Late last year, in the real world, Megan Coffey was getting ready to graduate from South Florida with a Masters in Biology. On the internet, however, she was fast becoming one of the most recognisable cosplayers on the planet.
Photo by JwaiDesign Photography
We talk a lot about cosplay here on this site, and about stuff around cosplay, but not often enough do we have a good talk with cosplayers themselves. So I figured I’d kick off a new series where we get in touch with the people behind the images and just… shoot the shit. Megan, fast becoming one of the most recognisable faces in the community, is helping us get things started.
Photo by Lou Carrion Photography
Coffey has been cosplaying since 2013, when she had an artist’s booth at a convention that also happened to feature a lot of folks wandering around dressed up. This was her first exposure to cosplay, and it wasn’t long after getting home that, freshly-inspired, she started work on her first costume. In the years since she’s made over 50 outfits, which means she’s crafting at the incredible rate of around one per month.
“When it comes to making costumes, I get pretty fixated so I end up making all or most of the costume in a day, if its just sewing,” she says. “Armour takes me way longer because of all the waiting I have to do between steps/painting/et cetera.”
Having begun her cosplay closer to home, Coffey has recently begun making appearances at conventions across the US, from Katsucon in DC to C2E2 in Chicago (indeed, she featured in our roundup gallery from that show twice), to the point where she now attends between five to seven big shows a year.
Photo by Gus Fredrick Photography
“Going to out-of-state cons always had a draw to me because of the photo shoot potential,” she says, “but what I look forward to most is seeing the friends I made there, since I only get to see those people like one to three times a year.”
This extra travel has introduced Megan to a wider spectrum of people from the cosplay community, many of whom she’s now made friends with, to the point where she talks to them “nearly every day”. “I have met wonderful people, and, even if we don’t live in the same state and I only see them a couple times a year, I feel very close and comfortable with them. I’m a pretty shy person by nature so I think that’s pretty cool.”
Megan’s increased exposure has in turn led to an increase in fans. Her images are now almost continuously atop the most viewed on DeviantArt, and she has quickly gone from a few thousand Facebook followers to over 100,000, though for someone who is not looking at making a career out of cosplay, that’s not as big a deal as it may seem.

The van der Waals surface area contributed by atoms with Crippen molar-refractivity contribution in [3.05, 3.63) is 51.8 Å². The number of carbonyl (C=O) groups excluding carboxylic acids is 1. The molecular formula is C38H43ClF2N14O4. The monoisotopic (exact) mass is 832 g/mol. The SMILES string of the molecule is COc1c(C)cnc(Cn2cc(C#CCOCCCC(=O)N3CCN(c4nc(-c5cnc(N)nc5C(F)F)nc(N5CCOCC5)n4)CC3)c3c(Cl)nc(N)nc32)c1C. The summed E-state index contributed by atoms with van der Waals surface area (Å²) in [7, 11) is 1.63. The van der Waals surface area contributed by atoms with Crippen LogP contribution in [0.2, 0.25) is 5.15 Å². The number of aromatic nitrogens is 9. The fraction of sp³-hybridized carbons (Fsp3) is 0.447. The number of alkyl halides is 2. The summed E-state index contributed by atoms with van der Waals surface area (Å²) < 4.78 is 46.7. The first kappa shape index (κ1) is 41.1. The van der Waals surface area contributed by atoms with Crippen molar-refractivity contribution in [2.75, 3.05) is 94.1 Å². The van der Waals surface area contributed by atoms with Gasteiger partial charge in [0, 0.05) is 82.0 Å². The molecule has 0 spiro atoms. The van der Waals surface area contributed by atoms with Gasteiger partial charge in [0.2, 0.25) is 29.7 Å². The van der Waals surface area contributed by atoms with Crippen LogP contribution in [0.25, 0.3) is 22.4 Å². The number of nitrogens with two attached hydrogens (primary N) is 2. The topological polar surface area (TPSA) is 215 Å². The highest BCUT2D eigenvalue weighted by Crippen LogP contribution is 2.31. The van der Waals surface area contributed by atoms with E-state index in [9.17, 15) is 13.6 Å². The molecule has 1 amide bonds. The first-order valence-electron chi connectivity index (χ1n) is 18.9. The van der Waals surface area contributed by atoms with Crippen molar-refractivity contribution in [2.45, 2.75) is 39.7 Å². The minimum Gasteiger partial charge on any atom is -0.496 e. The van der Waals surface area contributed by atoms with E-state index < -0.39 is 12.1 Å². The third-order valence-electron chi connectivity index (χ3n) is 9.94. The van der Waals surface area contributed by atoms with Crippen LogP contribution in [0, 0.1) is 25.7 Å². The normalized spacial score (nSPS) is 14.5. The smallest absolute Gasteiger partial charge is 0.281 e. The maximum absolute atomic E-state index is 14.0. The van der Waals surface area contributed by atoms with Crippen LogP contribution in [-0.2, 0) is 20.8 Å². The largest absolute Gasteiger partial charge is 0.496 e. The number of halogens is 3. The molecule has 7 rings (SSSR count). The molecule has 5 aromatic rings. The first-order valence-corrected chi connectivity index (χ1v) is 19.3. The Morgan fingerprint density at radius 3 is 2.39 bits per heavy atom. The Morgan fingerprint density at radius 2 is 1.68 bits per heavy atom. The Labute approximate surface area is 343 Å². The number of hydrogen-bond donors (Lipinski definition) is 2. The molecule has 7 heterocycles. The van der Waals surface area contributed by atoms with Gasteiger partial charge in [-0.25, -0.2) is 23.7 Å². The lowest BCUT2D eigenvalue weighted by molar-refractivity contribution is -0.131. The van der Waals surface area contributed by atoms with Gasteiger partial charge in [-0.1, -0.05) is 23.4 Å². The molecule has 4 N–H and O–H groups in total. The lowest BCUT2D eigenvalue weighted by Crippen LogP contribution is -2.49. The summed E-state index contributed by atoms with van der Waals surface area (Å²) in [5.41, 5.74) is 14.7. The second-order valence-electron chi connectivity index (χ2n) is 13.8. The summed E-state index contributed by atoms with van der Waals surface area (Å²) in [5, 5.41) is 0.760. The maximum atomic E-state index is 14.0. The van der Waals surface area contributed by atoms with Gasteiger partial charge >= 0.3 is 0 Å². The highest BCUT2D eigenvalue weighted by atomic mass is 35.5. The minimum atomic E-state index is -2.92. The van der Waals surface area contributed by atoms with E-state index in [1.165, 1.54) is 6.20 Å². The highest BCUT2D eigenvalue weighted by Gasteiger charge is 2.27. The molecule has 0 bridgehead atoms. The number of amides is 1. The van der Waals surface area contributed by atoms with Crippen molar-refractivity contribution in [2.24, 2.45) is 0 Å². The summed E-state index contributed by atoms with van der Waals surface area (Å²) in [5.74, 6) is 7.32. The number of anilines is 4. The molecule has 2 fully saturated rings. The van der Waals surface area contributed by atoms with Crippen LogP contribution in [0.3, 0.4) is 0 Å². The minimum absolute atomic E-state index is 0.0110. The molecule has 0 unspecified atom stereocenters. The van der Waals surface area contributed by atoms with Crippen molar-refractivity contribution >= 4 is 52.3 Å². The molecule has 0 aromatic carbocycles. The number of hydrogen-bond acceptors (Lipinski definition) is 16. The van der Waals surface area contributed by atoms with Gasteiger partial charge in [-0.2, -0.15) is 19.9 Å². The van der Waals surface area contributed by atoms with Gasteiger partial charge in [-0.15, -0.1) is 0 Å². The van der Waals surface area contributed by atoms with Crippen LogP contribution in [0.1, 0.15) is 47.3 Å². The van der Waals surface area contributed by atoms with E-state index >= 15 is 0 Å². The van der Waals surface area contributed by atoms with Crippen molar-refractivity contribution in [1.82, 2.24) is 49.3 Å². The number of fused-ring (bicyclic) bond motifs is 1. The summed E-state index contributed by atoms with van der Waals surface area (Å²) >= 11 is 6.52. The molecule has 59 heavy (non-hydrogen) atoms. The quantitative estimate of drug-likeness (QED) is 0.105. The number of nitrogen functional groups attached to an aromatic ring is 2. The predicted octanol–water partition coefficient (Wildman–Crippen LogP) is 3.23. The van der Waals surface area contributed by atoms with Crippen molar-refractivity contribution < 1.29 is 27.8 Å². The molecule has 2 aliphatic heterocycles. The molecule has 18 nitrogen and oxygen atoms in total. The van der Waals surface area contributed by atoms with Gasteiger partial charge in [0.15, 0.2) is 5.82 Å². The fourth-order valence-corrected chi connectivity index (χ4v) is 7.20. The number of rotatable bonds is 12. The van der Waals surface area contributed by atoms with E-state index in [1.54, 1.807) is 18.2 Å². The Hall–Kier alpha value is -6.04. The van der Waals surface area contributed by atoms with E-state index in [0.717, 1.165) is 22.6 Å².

[referenced url=”https://www.kotaku.com.au/2016/04/what-its-like-to-cosplay-for-money/” thumb=”https://i.kinja-img.com/gawker-media/image/upload/t_ku-large/xmnjgohc30kzzjpxbl4b.jpg” title=”What It’s Like To Cosplay For Money” excerpt=”For most people involved, cosplay is a hobby, but for some it can be more. As the scene grows in popularity, so too do commercial opportunities for those involved. Especially if you like dressing up as characters from video games.”]
“After I reached over 100,000 Facebook fans a lot of people have been asking me about it, and to be honest it doesn’t feel any different than when I had 1000,” Coffey says. “Numbers are cool but they aren’t going to change anything about you or really make that big of an impact in your life. I really want cosplayers who feel out of place in the community because of numbers to not worry about them at all. Likes don’t determine talent or worth or anything besides how well someone markets themselves. People get fixated on it and it doesn’t really matter all that much.”
Photo by Kaze Photography
Instead, and outside of tending to her menagerie of pets — she owns cockatiel, axolotls and geckos — Megan is more focused on her other two passions: Science and modelling.
“I am definitely looking forward to getting a job with my Masters,” she says, while admitting that “the post graduate job hunt struggle is quite real. I look forward to help making a change in the world.”
In the meantime, Coffey also works as a model, something she’s been doing for years, and says that if given the chance to choose between it and cosplay, she’d take fashion work. “I’ve been doing fashion modelling for so long, and its where a lot of my passion is,” she says. “I love high fashion, artsy photos, emotive pictures. I love posing and getting hair and makeup done and getting dressed in outfits I can never afford (laughs). Seeing my photos in magazines feels pretty cool too. As much as I adore cosplay and sewing and everything that comes along with that, I’d rather cosplay stay a hobby and keep modelling as the profession.”
Before we finish up, I asked Megan if she had any advice for people just getting started in cosplay.
“Just take your time, have fun, make some friends,” she says. “Don’t take it too seriously, its a fun hobby as long as you don’t stress yourself out about it.”
Photo by Ngo Photography
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